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Reinventing the insurance practice

In today's AFR I was asked my opinion about the future of Australia's insurance practices. The article came in the wake of many high profile members of Sparke Helmore's insurance team defecting to Hall & Wilcox.

I thought now might be a good time to elaborate on what I said in today's paper, and to share what US-based insurance lawyers said they were doing to survive in a rapidly changing market for their services. 

A challenging environment

Law firms continue to work on improving their processes and on quality control, while simultaneously responding to cost of service pressures from insurance organisations. 

It's a challenging environment. And it's really only one that can accommodate firms prepared to dedicate, not dabble, in the sector.

As insurance defence work represents a significant component of the Australian legal market, I was pleased to see the specific challenges of marketing to this sector addressed in this year’s Legal Marketing Association Conference in San Diego.

Time to get lean?

One speaker, Dr John Olmstead Jr, a law firm management consultant and editor-in-chief of The Lawyers Competitive Edge, suggested that insurance firms need to continue reinventing their practice to stay competitive. As a start he recommended:

  1. Getting leverage back on track. By letting go of highly-paid senior associates and unproductive partners and hiring more paralegals. Ideally, he said ratios should be about 4:1.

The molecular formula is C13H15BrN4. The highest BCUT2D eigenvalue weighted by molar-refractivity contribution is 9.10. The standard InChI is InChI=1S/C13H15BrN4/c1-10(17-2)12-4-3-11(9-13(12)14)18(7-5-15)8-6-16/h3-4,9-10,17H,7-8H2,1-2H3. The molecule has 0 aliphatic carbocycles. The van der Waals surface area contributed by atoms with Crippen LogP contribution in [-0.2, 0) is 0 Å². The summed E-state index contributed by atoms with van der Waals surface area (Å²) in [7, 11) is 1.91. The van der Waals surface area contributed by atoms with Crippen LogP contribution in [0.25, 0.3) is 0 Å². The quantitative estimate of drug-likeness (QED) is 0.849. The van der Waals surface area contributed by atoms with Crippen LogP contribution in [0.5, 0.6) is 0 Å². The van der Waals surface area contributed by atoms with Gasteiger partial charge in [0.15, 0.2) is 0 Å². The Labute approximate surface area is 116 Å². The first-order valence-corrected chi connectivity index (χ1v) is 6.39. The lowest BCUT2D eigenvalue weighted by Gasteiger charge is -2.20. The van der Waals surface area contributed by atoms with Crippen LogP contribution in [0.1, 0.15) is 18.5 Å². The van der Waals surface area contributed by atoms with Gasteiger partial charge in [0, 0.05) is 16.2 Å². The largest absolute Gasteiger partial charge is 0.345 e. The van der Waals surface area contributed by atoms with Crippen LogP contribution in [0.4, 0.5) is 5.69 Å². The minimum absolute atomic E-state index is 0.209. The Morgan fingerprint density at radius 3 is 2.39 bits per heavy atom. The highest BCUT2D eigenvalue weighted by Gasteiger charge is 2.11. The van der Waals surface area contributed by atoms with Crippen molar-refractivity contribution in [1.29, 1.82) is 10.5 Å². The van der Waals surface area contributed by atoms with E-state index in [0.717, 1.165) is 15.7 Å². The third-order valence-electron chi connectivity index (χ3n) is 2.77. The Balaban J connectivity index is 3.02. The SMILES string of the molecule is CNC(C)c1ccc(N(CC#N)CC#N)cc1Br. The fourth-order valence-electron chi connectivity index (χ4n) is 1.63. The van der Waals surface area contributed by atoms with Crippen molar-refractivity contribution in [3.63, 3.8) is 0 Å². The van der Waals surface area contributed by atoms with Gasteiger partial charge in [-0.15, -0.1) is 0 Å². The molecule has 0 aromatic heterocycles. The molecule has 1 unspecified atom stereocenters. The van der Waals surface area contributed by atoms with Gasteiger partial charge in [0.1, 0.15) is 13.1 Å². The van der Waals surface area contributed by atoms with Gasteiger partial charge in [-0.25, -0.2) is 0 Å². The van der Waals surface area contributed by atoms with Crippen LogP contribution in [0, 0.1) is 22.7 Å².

2. Opening up channels of communication with insurance firms. Do this by using client focus groups, insurance company councils and other forums. Innovative firms will take active leadership roles in this endeavour.
  3. Reining in expenses. This includes renting cheaper premises, hiring cheaper people, and looking at getting value from your marketing costs.
  4. Investing in technology and re-engineering work processes.

Building stronger relationships

The LMA Conference also included a panel session discussing the latest business development ideas for insurance firms. The panel included an insurance lawyer, insurance company and an insurance law firm marketer.

Here's their tips on building stronger relationships and practices.

  1. Capitalise on insurance expertise by expanding into adjunct or associated markets. For example, one firm was expanding its Professional Indemnity D&O expertise into a niche specialisation on data breach matters. 
  2. Use marketing to compile client research and relevant articles and circulate this weekly. Use your marketers to build relationships with industry conference organisers and include updates on these events in their report.
  3. Profile the experience and expertise of each adjuster/claims manager and use this to inform and prepare lawyers.
  4. Build networks with brokers.
  5. Create moments for ‘face time’ with your contacts in insurance organisations, just to be seen and remembered.
  6. Second partners and associates to firms overseas (ie London) to understand the global insurance market.
  7. Try to understand the claims management philosophy of each insurance division and how they classify a ‘win’.

And their tips for winning insurance defense work:

  1. Attend industry conferences and events. Have all lawyers report back to the rest of practice about what they learnt, observed or ideas to progress.
  2. Provide ‘learning’ events – seminars, papers, or updates.
  3. Use your firm’s PI broker to introduce you.
  4. Provide regular eNewsletters with relevant content that actually relates to what your clients do and helps them do their job.
Sue-Ella Prodonovich